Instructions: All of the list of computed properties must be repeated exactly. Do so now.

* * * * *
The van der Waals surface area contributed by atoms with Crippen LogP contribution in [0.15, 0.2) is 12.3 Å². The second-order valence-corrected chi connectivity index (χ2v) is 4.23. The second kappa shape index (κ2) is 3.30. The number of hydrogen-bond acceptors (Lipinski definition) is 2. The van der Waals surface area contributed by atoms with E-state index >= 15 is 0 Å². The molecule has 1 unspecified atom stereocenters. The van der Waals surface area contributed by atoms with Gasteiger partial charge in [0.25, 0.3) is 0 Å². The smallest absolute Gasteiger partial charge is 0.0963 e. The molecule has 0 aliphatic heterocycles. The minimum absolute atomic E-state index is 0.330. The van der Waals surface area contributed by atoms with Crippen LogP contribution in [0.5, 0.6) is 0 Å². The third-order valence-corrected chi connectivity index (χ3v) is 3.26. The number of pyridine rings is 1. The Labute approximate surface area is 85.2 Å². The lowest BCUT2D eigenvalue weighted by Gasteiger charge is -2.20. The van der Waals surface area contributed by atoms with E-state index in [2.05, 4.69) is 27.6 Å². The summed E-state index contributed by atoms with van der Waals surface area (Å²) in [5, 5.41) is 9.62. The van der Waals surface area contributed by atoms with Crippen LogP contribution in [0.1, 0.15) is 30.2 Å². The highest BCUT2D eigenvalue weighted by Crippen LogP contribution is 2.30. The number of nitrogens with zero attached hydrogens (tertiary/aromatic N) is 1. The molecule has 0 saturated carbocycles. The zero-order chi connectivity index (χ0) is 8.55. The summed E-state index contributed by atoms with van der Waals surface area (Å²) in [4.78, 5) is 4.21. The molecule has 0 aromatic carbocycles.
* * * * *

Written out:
The van der Waals surface area contributed by atoms with Crippen LogP contribution in [0.15, 0.2) is 12.3 Å². The second-order valence-corrected chi connectivity index (χ2v) is 4.23. The second kappa shape index (κ2) is 3.30. The number of hydrogen-bond acceptors (Lipinski definition) is 2. The van der Waals surface area contributed by atoms with E-state index >= 15 is 0 Å². The molecule has 1 unspecified atom stereocenters. The van der Waals surface area contributed by atoms with Gasteiger partial charge in [0.25, 0.3) is 0 Å². The smallest absolute Gasteiger partial charge is 0.0963 e. The molecule has 0 aliphatic heterocycles. The minimum absolute atomic E-state index is 0.330. The van der Waals surface area contributed by atoms with Crippen LogP contribution in [0.5, 0.6) is 0 Å². The third-order valence-corrected chi connectivity index (χ3v) is 3.26. The number of pyridine rings is 1. The Labute approximate surface area is 85.2 Å². The lowest BCUT2D eigenvalue weighted by Gasteiger charge is -2.20. The van der Waals surface area contributed by atoms with E-state index in [2.05, 4.69) is 27.6 Å². The summed E-state index contributed by atoms with van der Waals surface area (Å²) in [5, 5.41) is 9.62. The van der Waals surface area contributed by atoms with Crippen LogP contribution in [0.1, 0.15) is 30.2 Å². The highest BCUT2D eigenvalue weighted by Crippen LogP contribution is 2.30. The number of nitrogens with zero attached hydrogens (tertiary/aromatic N) is 1. The molecule has 0 saturated carbocycles. The zero-order chi connectivity index (χ0) is 8.55. The summed E-state index contributed by atoms with van der Waals surface area (Å²) in [4.78, 5) is 4.21. The molecule has 0 aromatic carbocycles.